Will London still be the capital of creativity, arts and crafts in 10 years time?
With the significant increase in educational fees and rental prices, both residential and work spaces, London seems to be heading towards an era of a relentless battlefield for its citizens.
London has always represented a hub for creative minds, but recently these financial pressures have turned 'creativity' into an industry that can only be joined by people who are able to afford an education and pay the rent without a fixed work income.
Creativity should not be linked to a social status. It rises within people and therefore anyone should be granted the opportunity to investigate, experiment, rehearse and play. To do this we need affordable spaces.
Mimima Moralia is a critical installation, a manifesto of social hope with no political intention.
Inspired by our namesake, T. Adorno 1951's masterpiece, it investigates and reflects our "damaged lives" in nowadays London condition.
Minima Moralia offers tiny, cellular pop-up spaces to be inhabited by designers, sculptors, painters, musicians and other creatives.
Minima Moralia is a naked structure.
It comprises a structural skeleton, a roof, a floor and a translucent external skin that is able to communicate and establish a holistic relationship with its surroundings. Acting as a window into an artistic mind, the space allows a glimpse into the creative processes and the crafting abilities that take place inside.
Minima Moralia interacts with the context.
Openings are designed to give a range of options for interactions with the outside world:
- The window: an elegant vertical unfolding opening with a "feel at home" quality. It is a subtle but direct contact with the external world allowing people to "take a peek".
- The canopy: a folded opening that lifts to reveal one side of the workspace. It fully exposes the internal space and the activity happening within. At the same time it creates an inhabitable threshold between the structure and the surroundings.
- The skylight: an opening where sunlight flows freely inside. It is a little glimmer to a constant connection with the stars and the sky above.
Minima Moralia is a programmatic vision for London's backyards and interstitial spaces.
Each of them will be temporarily occupied by artists. Workshop and live/work studio spaces have potential of creating new typologies for creative communities that would pop up in unused public or private spaces around London.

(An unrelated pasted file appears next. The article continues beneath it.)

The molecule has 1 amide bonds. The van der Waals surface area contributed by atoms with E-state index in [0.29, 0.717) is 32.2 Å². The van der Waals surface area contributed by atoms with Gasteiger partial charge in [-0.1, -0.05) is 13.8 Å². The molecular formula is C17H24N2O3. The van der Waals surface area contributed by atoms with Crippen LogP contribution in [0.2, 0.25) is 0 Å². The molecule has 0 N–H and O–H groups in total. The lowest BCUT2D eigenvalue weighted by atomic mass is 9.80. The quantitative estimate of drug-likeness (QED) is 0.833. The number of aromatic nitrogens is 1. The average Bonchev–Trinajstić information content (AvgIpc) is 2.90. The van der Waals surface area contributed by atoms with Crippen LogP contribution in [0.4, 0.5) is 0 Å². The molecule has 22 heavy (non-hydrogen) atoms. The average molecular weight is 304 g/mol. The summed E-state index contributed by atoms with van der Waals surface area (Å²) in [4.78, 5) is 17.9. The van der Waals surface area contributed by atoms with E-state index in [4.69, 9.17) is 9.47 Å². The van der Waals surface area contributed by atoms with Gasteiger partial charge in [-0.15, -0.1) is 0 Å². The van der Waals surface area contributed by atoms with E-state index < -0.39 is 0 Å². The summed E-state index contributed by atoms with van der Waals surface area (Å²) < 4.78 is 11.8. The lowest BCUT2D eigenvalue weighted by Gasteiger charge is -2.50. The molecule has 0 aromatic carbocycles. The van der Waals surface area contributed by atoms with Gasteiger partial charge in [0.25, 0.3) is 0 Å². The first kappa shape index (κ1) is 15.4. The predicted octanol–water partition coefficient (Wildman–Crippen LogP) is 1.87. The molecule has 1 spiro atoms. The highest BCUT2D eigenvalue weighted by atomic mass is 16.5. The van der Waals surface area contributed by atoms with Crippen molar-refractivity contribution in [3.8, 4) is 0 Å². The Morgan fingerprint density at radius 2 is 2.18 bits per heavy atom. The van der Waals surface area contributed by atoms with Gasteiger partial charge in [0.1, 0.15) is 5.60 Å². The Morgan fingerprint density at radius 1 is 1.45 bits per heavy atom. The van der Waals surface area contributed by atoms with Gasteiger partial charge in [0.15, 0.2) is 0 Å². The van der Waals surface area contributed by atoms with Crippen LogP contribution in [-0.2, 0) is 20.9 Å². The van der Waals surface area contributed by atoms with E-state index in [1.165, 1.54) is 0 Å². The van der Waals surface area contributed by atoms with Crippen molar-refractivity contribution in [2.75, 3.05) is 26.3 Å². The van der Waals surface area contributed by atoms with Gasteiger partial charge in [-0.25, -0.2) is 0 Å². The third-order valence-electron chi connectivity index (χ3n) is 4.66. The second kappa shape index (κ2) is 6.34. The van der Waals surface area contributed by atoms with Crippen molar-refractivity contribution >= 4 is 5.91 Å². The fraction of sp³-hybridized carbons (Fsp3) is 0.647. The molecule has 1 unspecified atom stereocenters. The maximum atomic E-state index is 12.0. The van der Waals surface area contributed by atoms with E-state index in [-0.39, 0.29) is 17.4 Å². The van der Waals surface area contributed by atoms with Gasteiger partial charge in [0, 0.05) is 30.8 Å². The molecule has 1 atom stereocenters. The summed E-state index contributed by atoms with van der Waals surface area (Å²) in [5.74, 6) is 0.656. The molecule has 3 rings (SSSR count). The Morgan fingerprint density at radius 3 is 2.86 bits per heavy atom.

Minima Moralia investigates the process of inhabiting a space.
Each artist will bring their tools and have the opportunity to reveal, if reckoned, the secrets of their making and crafting. The tight space will filter out uselessness. Only what is essential to produce their art can be hosted and used.
Minima Moralia is a design piece.
Modular steel frame creates an empty grid with multiple potential for internal configurations. Shelves, desks, artificial lights and curtains can be provided, to meet the user’s needs.
Minima Moralia is a social experiment.
It promotes human interaction and interconnection between private spaces and public use. London Housing typology often includes green areas and backyards, which are sometimes abandoned or misused. This project is a type of urban acupuncture that targets those places and effectively brings life into them.
Add your own project for the chance to be featured in Editor's Picks.
Minima Moralia at London Festival of Architecture 2016
Minima Moralia at London Festival of Architecture 2016 - open configuration
Minima Moralia at London Festival of Architecture 2016 - closed configuration
Minima Moralia at London Festival of Architecture 2016 - internal space
Minima Moralia at London Festival of Architecture 2016 - inside view
Minima Moralia at London Festival of Architecture 2016 - night view
Minima Moralia at London Festival of Architecture 2016 - inhabited by artist
Minima Moralia - the workshop
Minima Moralia - the architect studio
Minima Moralia - the fashion designer
Minima Moralia inhabits a London backyard
Minima Moralia, a space for artists and makers
Minima Moralia animates forgotten spaces